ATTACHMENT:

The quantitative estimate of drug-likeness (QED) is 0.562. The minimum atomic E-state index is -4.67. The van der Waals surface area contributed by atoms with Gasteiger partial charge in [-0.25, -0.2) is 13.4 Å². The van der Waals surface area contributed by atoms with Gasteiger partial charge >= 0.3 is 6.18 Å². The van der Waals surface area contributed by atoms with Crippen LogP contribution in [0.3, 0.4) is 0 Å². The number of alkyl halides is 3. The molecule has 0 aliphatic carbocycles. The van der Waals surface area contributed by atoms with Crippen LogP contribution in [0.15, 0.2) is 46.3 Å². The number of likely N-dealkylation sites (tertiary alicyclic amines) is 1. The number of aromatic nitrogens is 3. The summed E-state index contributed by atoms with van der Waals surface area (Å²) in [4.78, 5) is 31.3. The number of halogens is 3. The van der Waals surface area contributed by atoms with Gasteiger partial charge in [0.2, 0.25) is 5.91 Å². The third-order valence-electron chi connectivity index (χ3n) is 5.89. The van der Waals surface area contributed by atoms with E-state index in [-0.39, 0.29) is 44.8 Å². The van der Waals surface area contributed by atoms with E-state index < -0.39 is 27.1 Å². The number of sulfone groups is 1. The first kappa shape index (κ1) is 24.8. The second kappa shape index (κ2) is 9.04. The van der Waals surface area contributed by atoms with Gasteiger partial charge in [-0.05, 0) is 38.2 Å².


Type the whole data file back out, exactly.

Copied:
The quantitative estimate of drug-likeness (QED) is 0.562. The minimum atomic E-state index is -4.67. The van der Waals surface area contributed by atoms with Gasteiger partial charge in [-0.25, -0.2) is 13.4 Å². The van der Waals surface area contributed by atoms with Gasteiger partial charge >= 0.3 is 6.18 Å². The van der Waals surface area contributed by atoms with Crippen LogP contribution in [0.3, 0.4) is 0 Å². The number of alkyl halides is 3. The molecule has 0 aliphatic carbocycles. The van der Waals surface area contributed by atoms with Crippen LogP contribution in [0.15, 0.2) is 46.3 Å². The number of likely N-dealkylation sites (tertiary alicyclic amines) is 1. The number of aromatic nitrogens is 3. The summed E-state index contributed by atoms with van der Waals surface area (Å²) in [4.78, 5) is 31.3. The number of halogens is 3. The van der Waals surface area contributed by atoms with Gasteiger partial charge in [0.2, 0.25) is 5.91 Å². The third-order valence-electron chi connectivity index (χ3n) is 5.89. The van der Waals surface area contributed by atoms with E-state index in [-0.39, 0.29) is 44.8 Å². The van der Waals surface area contributed by atoms with E-state index < -0.39 is 27.1 Å². The number of sulfone groups is 1. The first kappa shape index (κ1) is 24.8. The second kappa shape index (κ2) is 9.04. The van der Waals surface area contributed by atoms with Gasteiger partial charge in [-0.05, 0) is 38.2 Å².